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#1 2013-05-23 10:26:45

snack
Member
From: Italy
Registered: 2009-01-13
Posts: 672

Change ownership to root

I would have the necessity to transfer the ownership of some files, after they are created, to the root user, to forbid my malicious students (who have access to the machine) from modifying or deleting them. In the python script that creates the files (executed as a regular user) I added a call to chown to transfer the ownership to root:root, but it doesn't work. Simply put, if my user and group is mori:wizard, I get this:

$ ll dummy
-rw-r--r-- 1 mori wizard 0 23 mag 12.18 dummy
$ whoami
mori
$ chown root:root dummy 
chown: changing ownership of ‘dummy’: Operation not permitted

Maybe this is the intended behavior (only root can then transfer ownership to other users?). But according to this I understood that "you can do this only if you are the root user or the owner of the file", so being the owner I should be allowed. I tried also to give ownership to another regular user instead of root, but it fails anyway.
Thanks for any help anyone can provide...

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#2 2013-05-23 11:01:55

fukawi2
Forum Moderator
From: .vic.au
Registered: 2007-09-28
Posts: 5,296
Website

Re: Change ownership to root

You can't change ownership unless you're root; if that were possible, I'd be able to write a script that executed /bin/bash, change permissions to setuid, change the ownership to root and have a root shell just by executing it.

You either need to be root, or use something like sudo.

I'm assuming you have a user different to your students, so proper permissions will prevent them from altering your files. If you don't, well then you're definitely getting expected behavior (from the students)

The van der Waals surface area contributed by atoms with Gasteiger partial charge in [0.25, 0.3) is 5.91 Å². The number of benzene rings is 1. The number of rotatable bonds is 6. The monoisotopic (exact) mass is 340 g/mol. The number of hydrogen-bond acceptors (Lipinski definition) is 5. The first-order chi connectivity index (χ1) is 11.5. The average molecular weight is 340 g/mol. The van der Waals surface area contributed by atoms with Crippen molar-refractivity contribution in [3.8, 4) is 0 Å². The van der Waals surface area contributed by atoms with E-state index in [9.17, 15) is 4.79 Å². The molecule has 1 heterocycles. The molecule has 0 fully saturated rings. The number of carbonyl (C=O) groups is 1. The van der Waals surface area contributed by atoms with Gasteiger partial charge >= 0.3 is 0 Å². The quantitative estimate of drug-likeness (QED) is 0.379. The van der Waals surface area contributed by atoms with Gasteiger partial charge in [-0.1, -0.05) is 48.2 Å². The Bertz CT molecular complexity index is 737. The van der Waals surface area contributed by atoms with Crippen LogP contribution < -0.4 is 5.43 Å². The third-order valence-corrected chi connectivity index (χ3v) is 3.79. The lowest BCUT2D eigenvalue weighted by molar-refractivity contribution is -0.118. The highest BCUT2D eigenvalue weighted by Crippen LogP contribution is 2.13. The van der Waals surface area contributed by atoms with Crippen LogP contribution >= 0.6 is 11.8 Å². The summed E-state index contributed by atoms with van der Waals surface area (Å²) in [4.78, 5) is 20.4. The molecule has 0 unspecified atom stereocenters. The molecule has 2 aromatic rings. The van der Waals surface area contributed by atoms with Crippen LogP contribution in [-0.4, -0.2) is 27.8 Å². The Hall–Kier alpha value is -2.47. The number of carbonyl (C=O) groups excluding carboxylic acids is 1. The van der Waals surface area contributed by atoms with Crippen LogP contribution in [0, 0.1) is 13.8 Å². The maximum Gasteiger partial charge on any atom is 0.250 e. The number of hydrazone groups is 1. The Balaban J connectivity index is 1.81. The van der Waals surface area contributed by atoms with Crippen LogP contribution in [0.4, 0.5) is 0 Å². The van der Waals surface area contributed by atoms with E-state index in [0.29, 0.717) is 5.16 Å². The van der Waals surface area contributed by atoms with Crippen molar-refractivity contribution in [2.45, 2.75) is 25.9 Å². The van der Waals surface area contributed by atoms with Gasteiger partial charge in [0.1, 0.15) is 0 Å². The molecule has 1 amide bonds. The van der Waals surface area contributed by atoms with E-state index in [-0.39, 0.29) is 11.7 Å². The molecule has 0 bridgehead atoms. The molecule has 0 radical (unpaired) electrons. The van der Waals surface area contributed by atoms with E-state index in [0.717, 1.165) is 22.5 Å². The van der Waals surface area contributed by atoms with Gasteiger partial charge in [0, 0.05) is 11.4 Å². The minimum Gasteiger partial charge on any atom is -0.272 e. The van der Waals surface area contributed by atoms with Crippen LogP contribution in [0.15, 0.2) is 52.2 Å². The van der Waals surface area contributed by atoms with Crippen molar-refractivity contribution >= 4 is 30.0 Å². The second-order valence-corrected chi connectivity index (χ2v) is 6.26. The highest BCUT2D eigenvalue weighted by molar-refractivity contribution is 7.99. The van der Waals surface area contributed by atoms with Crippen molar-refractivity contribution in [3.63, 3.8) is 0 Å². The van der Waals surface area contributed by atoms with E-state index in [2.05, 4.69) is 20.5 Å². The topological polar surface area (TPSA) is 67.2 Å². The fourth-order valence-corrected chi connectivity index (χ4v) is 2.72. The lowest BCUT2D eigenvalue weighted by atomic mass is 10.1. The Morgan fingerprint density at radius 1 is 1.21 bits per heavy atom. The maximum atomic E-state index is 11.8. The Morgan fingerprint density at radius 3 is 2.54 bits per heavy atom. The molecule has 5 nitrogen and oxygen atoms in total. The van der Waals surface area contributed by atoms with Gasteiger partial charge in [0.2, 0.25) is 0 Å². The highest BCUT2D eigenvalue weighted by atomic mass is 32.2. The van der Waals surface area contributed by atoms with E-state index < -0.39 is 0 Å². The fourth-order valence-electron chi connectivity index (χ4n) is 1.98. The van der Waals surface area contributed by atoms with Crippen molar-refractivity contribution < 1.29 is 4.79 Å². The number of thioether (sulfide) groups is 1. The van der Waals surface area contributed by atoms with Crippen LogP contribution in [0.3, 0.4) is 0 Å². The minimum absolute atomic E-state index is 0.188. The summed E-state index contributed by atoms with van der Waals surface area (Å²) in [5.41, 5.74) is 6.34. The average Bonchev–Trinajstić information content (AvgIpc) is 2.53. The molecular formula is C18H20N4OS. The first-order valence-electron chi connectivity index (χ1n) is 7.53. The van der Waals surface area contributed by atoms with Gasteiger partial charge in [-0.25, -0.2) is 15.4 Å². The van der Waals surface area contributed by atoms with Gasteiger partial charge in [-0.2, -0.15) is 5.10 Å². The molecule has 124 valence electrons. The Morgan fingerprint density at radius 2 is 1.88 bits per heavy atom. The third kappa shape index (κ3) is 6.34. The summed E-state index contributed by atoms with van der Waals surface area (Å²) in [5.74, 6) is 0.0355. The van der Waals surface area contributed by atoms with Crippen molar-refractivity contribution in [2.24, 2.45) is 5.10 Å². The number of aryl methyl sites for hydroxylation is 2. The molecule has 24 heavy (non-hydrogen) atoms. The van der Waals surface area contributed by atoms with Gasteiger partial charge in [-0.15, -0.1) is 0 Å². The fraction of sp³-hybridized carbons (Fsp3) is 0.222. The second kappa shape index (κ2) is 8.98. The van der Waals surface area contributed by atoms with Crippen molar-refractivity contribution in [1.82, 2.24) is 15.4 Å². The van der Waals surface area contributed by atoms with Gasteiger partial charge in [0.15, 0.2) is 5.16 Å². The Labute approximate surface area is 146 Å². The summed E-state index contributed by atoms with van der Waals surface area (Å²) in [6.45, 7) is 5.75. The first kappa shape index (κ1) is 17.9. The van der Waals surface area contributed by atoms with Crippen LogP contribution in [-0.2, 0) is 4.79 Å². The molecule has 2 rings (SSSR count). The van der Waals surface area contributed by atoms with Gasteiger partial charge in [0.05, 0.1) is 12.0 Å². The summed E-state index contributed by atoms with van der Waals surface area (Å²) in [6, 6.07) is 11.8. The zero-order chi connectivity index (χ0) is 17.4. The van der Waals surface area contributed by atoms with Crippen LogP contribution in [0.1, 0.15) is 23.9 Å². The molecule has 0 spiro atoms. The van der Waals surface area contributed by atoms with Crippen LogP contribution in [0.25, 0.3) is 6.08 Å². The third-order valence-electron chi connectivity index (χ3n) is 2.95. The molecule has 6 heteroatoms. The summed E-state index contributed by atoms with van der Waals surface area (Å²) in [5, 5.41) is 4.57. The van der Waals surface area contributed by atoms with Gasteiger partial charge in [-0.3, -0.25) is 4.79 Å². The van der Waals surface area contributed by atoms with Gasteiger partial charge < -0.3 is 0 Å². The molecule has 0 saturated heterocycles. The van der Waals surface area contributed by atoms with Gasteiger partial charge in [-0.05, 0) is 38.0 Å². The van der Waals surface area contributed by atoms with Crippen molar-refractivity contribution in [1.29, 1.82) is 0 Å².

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#3 2013-05-23 11:11:03

Awebb
Member
Registered: 2010-05-06
Posts: 4,429

Re: Change ownership to root

It seems like chown does not work with a regular user. This thread might be relevant to your question: http://unix.stackexchange.com/questions … own-a-file

I would either run a cronjob, that changes the ownership of certain folders every minute or so. You could also write a daemon, that uses inotify to see, if there are new relevant files and change them after they are created. Or you could add a sudo line to your script, where you have to provide a password. The least secure way would be to add your user and a specific chown command to the sudoers and use sudo inside the script. Using sudo in such situations, however, is frowned upon, as it can create security holes, especially bad if your malicious students know a lot about Linux.

EDIT: Wow, fukawi2, I was so busy solving the problem at hand, that I forgot, what OP actually wants to achieve. Hehe.

Last edited by Awebb (2013-05-23 11:12:04)

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#4 2013-05-23 12:35:50

snack
Member
From: Italy
Registered: 2009-01-13
Posts: 672

Re: Change ownership to root

Thanks guys, everything is clear now. I think I'd go with the cron approach suggested by Aweb, since the use case is this: in the lab we have a pc with a single user account, which is used by all the students to run a simple linear fit program. This program produces output files with results, on which students must not have write permissions since they may "tune" the results by hand. And since the program is run by the current user they can also open the files and modify it... but given the fact that they are grown up with Windows and icons, they can barely look at the bash shell without going in panic so it's unlikely that someone could ever find the result files in the hidden folder where the program silently save them. I'm just worried about some smart Linux guy that may show up from time to time... but in this case, smart guys probably won't need to alter the results, they'll simply produce right results wink